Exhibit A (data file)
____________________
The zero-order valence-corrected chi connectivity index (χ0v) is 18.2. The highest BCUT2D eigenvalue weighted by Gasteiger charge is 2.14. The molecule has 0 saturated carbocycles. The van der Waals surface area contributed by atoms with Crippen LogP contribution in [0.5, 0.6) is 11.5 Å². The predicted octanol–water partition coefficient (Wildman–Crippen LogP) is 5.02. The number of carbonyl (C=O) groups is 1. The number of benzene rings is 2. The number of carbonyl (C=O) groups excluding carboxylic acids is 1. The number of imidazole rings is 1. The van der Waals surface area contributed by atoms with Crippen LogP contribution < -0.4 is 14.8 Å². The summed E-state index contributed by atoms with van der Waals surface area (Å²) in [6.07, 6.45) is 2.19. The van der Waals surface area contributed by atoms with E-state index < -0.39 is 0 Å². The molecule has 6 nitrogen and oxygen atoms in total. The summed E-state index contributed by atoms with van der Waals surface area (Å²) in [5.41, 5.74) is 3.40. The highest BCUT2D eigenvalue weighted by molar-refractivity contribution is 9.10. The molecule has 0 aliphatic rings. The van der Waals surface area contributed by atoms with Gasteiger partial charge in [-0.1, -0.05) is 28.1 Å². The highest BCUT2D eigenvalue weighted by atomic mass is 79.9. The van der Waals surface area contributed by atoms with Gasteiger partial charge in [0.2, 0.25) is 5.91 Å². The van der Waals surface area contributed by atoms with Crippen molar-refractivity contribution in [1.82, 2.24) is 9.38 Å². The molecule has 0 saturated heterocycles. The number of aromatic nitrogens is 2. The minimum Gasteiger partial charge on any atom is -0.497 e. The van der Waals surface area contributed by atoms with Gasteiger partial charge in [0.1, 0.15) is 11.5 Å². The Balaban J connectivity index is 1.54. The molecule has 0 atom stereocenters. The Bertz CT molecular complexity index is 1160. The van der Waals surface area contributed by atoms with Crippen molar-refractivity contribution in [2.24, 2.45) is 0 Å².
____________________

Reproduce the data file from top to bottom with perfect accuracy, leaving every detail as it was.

The zero-order valence-corrected chi connectivity index (χ0v) is 18.2. The highest BCUT2D eigenvalue weighted by Gasteiger charge is 2.14. The molecule has 0 saturated carbocycles. The van der Waals surface area contributed by atoms with Crippen LogP contribution in [0.5, 0.6) is 11.5 Å². The predicted octanol–water partition coefficient (Wildman–Crippen LogP) is 5.02. The number of carbonyl (C=O) groups is 1. The number of benzene rings is 2. The number of carbonyl (C=O) groups excluding carboxylic acids is 1. The number of imidazole rings is 1. The van der Waals surface area contributed by atoms with Crippen LogP contribution < -0.4 is 14.8 Å². The summed E-state index contributed by atoms with van der Waals surface area (Å²) in [6.07, 6.45) is 2.19. The van der Waals surface area contributed by atoms with E-state index < -0.39 is 0 Å². The molecule has 6 nitrogen and oxygen atoms in total. The summed E-state index contributed by atoms with van der Waals surface area (Å²) in [5.41, 5.74) is 3.40. The highest BCUT2D eigenvalue weighted by molar-refractivity contribution is 9.10. The molecule has 0 aliphatic rings. The van der Waals surface area contributed by atoms with Gasteiger partial charge in [-0.1, -0.05) is 28.1 Å². The highest BCUT2D eigenvalue weighted by atomic mass is 79.9. The van der Waals surface area contributed by atoms with Gasteiger partial charge in [0.2, 0.25) is 5.91 Å². The van der Waals surface area contributed by atoms with Crippen molar-refractivity contribution in [1.82, 2.24) is 9.38 Å². The molecule has 0 saturated heterocycles. The number of aromatic nitrogens is 2. The minimum Gasteiger partial charge on any atom is -0.497 e. The van der Waals surface area contributed by atoms with Gasteiger partial charge in [0.1, 0.15) is 11.5 Å². The Balaban J connectivity index is 1.54. The molecule has 0 atom stereocenters. The Bertz CT molecular complexity index is 1160. The van der Waals surface area contributed by atoms with Crippen molar-refractivity contribution in [2.24, 2.45) is 0 Å².